In my peripheral vision, Matt took out his notebook and started writing.

Sheila let out a sob.

“Can you tell us what happened?” I asked.

“Rick was thinning out the swamp grass,” the man continued. “Must have disturbed a nest. We heard thrashing and him hollering. He managed to twist away and get to shore.”

The ambulance crew arrived at last, and moved everyone back, including us, for which we were grateful. Moments later, Mr. Simpson lay on a gurney, legs elevated, IV fluids pouring. The EMTs hoisted him into the ambulance, joined by his wife.

“You catch that gator and bring his arm,” she said, to no one in particular, as the doors closed. My stomach churned a little at that image.

Matt and I collected names and contact information and were about to depart when the wildlife officer arrived.

“I don’t want to see this,” Matt said, quickening his pace toward the cruiser. “That gator was just doing what gators do—defending her home.”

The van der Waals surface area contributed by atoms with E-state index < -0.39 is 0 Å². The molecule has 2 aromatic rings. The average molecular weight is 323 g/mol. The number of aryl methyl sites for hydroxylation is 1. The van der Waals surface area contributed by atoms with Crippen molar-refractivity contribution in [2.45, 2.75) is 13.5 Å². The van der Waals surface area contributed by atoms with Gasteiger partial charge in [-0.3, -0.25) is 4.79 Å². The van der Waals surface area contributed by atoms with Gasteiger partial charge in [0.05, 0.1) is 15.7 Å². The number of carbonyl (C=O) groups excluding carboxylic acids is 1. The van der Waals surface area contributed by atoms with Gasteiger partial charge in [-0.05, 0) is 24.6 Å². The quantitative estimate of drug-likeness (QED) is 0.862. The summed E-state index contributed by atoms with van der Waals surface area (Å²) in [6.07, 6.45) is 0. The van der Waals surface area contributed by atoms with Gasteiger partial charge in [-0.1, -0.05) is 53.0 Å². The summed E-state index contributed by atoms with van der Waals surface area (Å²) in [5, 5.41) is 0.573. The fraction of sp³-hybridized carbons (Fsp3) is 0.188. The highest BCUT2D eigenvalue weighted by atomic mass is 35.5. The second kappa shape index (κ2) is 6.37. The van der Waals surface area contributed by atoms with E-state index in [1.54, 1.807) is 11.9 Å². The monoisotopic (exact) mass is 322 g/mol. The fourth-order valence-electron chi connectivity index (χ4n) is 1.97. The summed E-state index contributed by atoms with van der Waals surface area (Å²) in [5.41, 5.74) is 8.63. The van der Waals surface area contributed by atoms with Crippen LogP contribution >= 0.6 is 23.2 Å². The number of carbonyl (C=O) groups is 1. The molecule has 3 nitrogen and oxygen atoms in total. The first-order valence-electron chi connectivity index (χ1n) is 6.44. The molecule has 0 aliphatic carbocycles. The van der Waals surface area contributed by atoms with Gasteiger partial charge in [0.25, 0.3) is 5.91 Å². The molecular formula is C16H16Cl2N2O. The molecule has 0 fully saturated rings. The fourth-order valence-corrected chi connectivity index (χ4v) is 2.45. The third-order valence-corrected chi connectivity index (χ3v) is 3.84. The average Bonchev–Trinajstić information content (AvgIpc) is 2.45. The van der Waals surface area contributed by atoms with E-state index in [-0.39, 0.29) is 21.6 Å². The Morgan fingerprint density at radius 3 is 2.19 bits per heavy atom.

I didn’t disagree, but once they attacked, they had to be destroyed. Getting a taste for human flesh or something. Made me shiver. As we drove away, I glanced in the rearview mirror, curious how one caught a man-eating alligator. But we had reports to file, and other cases, with actual criminals to pursue.

My phone rang. Gerald Baker…again. The man had lost his daughter, literally lost, like no idea where she was. His suffering struck close to home for me. Largely based on Mr. Baker’s testimony, her boyfriend, Jeremy Hoyt, was tried for murder, but without a body, the jury found him not guilty. He was released yesterday, and her father wasn’t handling it so well. Neither were we. It had been our case. Losing sucked.